In following the Bolton hearings for U.N. ambassador and the beginning of confirmation hearings for John Negroponte, Arnaud de Borchgrave writes in the Washington Times concerning the historical perspective on the times and the impending restructuring of the Pentagon. Read the de Borchgrave's article here and notice the similar situations in the late 1940's and today.
As we contemplate the recommendations of the 9/11 Commission, we must not forget the mistakes and problems of the past. In his piece, de Borchgrave correctly argues that a more nimble and responsive organization is needed at the Pentagon for the United States to pursue its objectives abroad. America was in a different place in the world system in 1947-1949. We faced a comparatively well-defined "enemy" in the nascent expansionism of Stalin's U.S.S.R. Our national intellegence and defense structures and postures were outdated long before 9/11.
We decided to hold out for the peace dividend after the fall of the Soviet Union in 1991. There was no such time. We staggered through the 1990's and were lucky to have competent commanders such as former Major General and SACEUR Wesley Clark at the helm during the problems in Bosnia (1995) and Kosovo (1999-2000). We need to change things to be agile against what military types call an "asymmetrical threat."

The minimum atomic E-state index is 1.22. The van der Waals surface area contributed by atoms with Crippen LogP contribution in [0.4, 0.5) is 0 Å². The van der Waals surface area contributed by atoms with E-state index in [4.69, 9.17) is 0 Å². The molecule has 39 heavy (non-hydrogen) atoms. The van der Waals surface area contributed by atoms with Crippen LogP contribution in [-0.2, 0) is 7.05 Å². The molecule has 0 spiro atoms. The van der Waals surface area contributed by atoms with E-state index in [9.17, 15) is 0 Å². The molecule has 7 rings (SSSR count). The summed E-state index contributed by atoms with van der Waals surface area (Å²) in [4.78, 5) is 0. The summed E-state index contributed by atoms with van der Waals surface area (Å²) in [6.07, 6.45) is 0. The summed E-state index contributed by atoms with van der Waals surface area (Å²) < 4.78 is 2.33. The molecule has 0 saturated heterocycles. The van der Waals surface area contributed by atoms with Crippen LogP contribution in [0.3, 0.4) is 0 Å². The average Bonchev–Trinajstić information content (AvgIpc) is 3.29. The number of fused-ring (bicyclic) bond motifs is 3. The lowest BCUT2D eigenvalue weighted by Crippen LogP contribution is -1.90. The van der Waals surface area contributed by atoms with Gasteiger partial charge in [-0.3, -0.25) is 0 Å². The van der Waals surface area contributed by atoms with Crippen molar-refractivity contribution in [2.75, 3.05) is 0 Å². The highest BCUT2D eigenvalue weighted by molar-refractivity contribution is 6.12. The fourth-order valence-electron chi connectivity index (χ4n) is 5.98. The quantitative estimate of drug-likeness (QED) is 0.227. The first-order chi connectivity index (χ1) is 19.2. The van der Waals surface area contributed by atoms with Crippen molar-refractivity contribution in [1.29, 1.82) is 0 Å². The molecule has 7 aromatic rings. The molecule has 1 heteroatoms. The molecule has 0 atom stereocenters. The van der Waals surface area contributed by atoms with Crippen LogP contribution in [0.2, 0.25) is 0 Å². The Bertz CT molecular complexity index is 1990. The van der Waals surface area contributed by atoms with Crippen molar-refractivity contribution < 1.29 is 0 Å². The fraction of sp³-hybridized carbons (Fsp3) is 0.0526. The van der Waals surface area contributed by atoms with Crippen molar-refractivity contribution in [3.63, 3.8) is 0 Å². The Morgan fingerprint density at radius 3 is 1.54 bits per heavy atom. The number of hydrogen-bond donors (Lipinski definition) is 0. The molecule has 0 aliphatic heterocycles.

In proposing Negroponte and Bolton, we are showing our confusion on such matters. Negroponte is a fine choice, a career diplomat with a good record in difficult international situations. Bolton, however, is a political hack and party hanger-on who has made problematic remarks about the U.N. Is this the guy we want at the U.N. representing our interests.
These decisions and their after effects may not come soon, but if done wrong again, it will be at our peril. Let us pick agile structures and agile minds to match. We needn't burden the international communities with our bad patronage decisions.
Year in review
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